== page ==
The story of the Hebrew lawgiver and prophet Moses is told in the books of the Bible from Exodus to Deuteronomy, which record critical events in the earliest history of the people of Israel. Moses, a key figure in all of these events, led his people, a band of slaves, out of Egypt through the wilderness to the Promised Land of Canaan; this journey shaped the people of Israel into a nation and gave them their basic laws. The story of Moses and his relationship with the people of Israel is supported by archaeological, anthropological and linguistic evidence.
The son of Amram and Jochebed (descendants of Jacob), Moses was born at a time when the Hebrew people lived in slavery under the Egyptian Pharaoh, who, in an attempt to kill the King of the Jews of the prophesies, ordered that all new-born Hebrew male infants should be put to death. To ensure that he escaped this fate, Moses' mother placed her son in a papyrus basket and set it afloat on the Nile River. The baby was rescued by the Pharaoh's daughter and was thus raised as an Egyptian prince rather than a slave. As a young man, after slaying an Egyptian who had murdered a Hebrew, he fled to Midian, where he underwent a spiritual rebirth. God spoke to Moses from the Burning Bush, telling him that His name was Yahweh (I am that I am). He was ordered to go back to Egypt and lead his people out of slavery. To assist him in this task, Yahweh gave Moses the power to perform miracles.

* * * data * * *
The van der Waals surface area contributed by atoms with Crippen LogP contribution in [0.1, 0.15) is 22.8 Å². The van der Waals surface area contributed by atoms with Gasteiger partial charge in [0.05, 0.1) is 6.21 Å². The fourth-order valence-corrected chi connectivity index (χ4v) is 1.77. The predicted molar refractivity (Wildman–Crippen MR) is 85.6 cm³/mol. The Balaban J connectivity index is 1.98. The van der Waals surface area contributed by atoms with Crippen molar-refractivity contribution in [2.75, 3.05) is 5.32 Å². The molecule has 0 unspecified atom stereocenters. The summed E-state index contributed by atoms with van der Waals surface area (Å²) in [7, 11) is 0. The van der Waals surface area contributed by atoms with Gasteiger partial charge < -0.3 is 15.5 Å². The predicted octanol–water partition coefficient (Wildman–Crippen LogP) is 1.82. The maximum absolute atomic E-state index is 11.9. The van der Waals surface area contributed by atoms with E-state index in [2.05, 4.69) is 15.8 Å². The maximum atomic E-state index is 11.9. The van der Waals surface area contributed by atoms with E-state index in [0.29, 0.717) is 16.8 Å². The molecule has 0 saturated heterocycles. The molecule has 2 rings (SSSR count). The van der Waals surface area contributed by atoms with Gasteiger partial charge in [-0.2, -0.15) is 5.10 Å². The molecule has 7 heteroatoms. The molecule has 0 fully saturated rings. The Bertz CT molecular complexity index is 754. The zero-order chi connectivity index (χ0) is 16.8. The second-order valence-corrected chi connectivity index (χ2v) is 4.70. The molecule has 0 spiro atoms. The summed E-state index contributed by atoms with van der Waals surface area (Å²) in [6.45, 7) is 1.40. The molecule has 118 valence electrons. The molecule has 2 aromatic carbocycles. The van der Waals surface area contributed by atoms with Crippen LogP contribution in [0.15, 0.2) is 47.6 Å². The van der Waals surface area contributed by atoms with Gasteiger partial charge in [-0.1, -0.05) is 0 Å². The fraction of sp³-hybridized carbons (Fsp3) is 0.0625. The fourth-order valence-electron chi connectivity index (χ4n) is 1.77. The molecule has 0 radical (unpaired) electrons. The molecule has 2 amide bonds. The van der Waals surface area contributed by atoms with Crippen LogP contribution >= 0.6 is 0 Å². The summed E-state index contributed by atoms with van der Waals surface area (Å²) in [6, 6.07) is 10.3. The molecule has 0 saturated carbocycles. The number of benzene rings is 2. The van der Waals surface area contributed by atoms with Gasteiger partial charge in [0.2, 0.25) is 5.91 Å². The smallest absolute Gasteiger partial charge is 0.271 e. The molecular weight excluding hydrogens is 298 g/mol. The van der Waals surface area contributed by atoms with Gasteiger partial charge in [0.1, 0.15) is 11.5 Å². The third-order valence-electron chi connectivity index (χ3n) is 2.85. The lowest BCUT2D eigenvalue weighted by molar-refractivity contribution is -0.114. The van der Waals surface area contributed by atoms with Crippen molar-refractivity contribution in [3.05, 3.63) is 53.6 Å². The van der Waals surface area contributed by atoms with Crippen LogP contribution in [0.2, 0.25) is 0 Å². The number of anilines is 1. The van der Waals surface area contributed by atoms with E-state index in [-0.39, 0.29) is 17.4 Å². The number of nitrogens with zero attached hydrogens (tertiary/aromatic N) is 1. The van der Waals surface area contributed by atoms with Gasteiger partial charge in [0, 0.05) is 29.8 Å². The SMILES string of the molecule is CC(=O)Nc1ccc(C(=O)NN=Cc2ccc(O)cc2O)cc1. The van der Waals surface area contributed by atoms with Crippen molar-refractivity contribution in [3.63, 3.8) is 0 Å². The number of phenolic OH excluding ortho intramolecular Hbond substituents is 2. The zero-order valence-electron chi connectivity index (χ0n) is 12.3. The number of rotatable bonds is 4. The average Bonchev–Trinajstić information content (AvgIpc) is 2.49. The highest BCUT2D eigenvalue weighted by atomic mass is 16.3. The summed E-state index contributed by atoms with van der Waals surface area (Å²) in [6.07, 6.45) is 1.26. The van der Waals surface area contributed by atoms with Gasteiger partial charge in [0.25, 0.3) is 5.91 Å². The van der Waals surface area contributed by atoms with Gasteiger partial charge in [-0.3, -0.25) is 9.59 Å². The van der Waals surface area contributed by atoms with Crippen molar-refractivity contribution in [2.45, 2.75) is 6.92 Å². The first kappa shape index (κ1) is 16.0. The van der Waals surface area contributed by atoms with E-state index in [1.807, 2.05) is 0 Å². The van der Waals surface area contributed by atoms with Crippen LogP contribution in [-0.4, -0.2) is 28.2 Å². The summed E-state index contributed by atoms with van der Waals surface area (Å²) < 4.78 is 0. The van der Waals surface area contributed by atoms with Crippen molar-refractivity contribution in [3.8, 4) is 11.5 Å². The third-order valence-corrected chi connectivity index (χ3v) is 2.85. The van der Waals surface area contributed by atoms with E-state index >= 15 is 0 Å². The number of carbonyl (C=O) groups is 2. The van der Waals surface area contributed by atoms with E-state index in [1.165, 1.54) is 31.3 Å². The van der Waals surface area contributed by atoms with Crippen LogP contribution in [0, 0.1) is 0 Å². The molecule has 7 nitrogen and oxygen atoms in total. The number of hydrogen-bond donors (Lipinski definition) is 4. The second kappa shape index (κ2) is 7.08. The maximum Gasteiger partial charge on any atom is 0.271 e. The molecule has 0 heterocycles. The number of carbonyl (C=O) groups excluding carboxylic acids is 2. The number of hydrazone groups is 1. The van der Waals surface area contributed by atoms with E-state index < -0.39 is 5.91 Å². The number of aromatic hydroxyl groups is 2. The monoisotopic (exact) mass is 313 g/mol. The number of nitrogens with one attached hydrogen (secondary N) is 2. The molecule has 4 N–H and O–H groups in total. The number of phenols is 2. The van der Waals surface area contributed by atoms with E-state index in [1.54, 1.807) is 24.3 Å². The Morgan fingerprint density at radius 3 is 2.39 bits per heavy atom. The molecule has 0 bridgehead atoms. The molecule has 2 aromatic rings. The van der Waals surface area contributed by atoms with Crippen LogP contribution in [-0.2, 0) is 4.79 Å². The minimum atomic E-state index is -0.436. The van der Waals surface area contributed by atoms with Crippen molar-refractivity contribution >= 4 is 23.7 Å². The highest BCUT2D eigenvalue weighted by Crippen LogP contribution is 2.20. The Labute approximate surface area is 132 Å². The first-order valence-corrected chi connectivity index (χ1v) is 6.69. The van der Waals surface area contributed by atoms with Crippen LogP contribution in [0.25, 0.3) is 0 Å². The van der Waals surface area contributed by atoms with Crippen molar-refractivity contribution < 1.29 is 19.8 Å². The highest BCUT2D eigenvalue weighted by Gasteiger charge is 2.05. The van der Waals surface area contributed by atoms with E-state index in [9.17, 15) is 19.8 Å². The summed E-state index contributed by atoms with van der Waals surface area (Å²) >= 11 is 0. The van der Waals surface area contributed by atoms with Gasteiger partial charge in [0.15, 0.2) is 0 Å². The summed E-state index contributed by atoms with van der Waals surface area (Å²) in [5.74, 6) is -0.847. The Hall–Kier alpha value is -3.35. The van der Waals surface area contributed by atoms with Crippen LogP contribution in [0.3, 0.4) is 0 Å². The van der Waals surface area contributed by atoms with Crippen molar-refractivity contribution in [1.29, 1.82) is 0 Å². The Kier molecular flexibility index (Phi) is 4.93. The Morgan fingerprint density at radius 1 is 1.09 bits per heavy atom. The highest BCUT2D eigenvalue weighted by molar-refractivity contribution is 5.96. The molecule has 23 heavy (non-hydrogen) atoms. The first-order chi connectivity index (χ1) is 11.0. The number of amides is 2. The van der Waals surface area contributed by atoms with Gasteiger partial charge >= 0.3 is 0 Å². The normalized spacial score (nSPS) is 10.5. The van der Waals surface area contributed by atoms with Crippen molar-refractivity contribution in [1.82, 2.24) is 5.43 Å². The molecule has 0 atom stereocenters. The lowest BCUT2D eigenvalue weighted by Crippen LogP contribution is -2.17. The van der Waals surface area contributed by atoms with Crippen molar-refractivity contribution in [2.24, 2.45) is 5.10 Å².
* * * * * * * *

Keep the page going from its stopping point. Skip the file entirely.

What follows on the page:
The Pharaoh agreed to release the Hebrew people after Moses had brought a series of plagues on his kingdom but he later despatched an army to intercept the Hebrew exodus. Moses thwarted the advance of the army by parting the Red Sea; the Hebrews were able to cross on dry land but, when the Egyptians attempted to pursue them, the walls of water broke upon them. Upon reaching Sinai, Moses ascended the mountain, where he spent 40 days and nights communing with Yahweh, who gave him two tablets of stone on which were inscribed the Ten Commandments. Thereafter, these constituted the fundamental laws of the Hebrews and are the basis of Christian morality.
During their 40 years of wandering in the wilderness, the Israelites were changed into a nation with a special relationship to Yahweh. This is defined by the Covenant made between God and the Israelites through Moses and forms the basis of Hebrew law; these laws have parallels with other ancient Near Eastern law codes, such as that of Hammurabi. Those persons who had remained faithful to Yahweh slowly travelled northwards to Canaan, carrying the Covenant in an ark. Moses, having led and protected his people, died within sight of the Promised Land but before reaching it. Tradition ascribes to Moses the authorship of the first five books of the Bible. The Mosaic laws contained within these books are the irrevocable laws of God, intended to enable all people to live in peace, prosperity and stability.